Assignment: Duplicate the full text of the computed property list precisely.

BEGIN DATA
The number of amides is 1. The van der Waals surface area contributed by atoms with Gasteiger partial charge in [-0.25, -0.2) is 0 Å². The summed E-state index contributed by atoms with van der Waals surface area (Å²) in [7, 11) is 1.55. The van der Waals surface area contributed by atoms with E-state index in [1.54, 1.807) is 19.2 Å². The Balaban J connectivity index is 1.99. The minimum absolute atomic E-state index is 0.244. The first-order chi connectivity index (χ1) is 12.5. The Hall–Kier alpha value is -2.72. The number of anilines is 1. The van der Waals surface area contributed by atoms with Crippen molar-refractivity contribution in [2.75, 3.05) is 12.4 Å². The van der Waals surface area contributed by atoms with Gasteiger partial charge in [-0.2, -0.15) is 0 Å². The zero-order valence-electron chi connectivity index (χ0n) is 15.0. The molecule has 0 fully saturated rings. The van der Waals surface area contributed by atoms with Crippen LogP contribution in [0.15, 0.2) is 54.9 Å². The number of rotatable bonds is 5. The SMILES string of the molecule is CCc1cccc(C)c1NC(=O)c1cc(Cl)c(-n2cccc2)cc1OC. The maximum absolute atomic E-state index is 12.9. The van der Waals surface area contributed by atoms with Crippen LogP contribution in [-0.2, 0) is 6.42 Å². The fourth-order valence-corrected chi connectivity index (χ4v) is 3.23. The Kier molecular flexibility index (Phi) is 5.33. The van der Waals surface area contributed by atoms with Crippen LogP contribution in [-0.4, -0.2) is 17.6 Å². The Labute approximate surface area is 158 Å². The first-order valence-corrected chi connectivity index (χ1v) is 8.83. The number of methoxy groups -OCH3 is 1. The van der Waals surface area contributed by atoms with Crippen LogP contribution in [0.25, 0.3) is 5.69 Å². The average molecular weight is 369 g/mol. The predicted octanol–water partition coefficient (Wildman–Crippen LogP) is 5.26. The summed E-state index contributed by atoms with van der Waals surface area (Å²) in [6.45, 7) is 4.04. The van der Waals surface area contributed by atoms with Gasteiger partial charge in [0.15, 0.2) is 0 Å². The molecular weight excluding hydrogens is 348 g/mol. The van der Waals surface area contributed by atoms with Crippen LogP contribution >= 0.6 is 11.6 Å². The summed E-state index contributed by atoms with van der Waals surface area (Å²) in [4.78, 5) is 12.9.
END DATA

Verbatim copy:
The number of amides is 1. The van der Waals surface area contributed by atoms with Gasteiger partial charge in [-0.25, -0.2) is 0 Å². The summed E-state index contributed by atoms with van der Waals surface area (Å²) in [7, 11) is 1.55. The van der Waals surface area contributed by atoms with E-state index in [1.54, 1.807) is 19.2 Å². The Balaban J connectivity index is 1.99. The minimum absolute atomic E-state index is 0.244. The first-order chi connectivity index (χ1) is 12.5. The Hall–Kier alpha value is -2.72. The number of anilines is 1. The van der Waals surface area contributed by atoms with Crippen molar-refractivity contribution in [2.75, 3.05) is 12.4 Å². The van der Waals surface area contributed by atoms with Gasteiger partial charge in [-0.2, -0.15) is 0 Å². The zero-order valence-electron chi connectivity index (χ0n) is 15.0. The molecule has 0 fully saturated rings. The van der Waals surface area contributed by atoms with Crippen LogP contribution in [0.15, 0.2) is 54.9 Å². The number of rotatable bonds is 5. The SMILES string of the molecule is CCc1cccc(C)c1NC(=O)c1cc(Cl)c(-n2cccc2)cc1OC. The maximum absolute atomic E-state index is 12.9. The van der Waals surface area contributed by atoms with Crippen LogP contribution in [-0.2, 0) is 6.42 Å². The fourth-order valence-corrected chi connectivity index (χ4v) is 3.23. The Kier molecular flexibility index (Phi) is 5.33. The van der Waals surface area contributed by atoms with Crippen LogP contribution in [-0.4, -0.2) is 17.6 Å². The Labute approximate surface area is 158 Å². The first-order valence-corrected chi connectivity index (χ1v) is 8.83. The number of methoxy groups -OCH3 is 1. The van der Waals surface area contributed by atoms with Crippen LogP contribution in [0.25, 0.3) is 5.69 Å². The average molecular weight is 369 g/mol. The predicted octanol–water partition coefficient (Wildman–Crippen LogP) is 5.26. The summed E-state index contributed by atoms with van der Waals surface area (Å²) in [6.45, 7) is 4.04. The van der Waals surface area contributed by atoms with Gasteiger partial charge in [0.15, 0.2) is 0 Å². The molecular weight excluding hydrogens is 348 g/mol. The van der Waals surface area contributed by atoms with Crippen LogP contribution >= 0.6 is 11.6 Å². The summed E-state index contributed by atoms with van der Waals surface area (Å²) in [4.78, 5) is 12.9.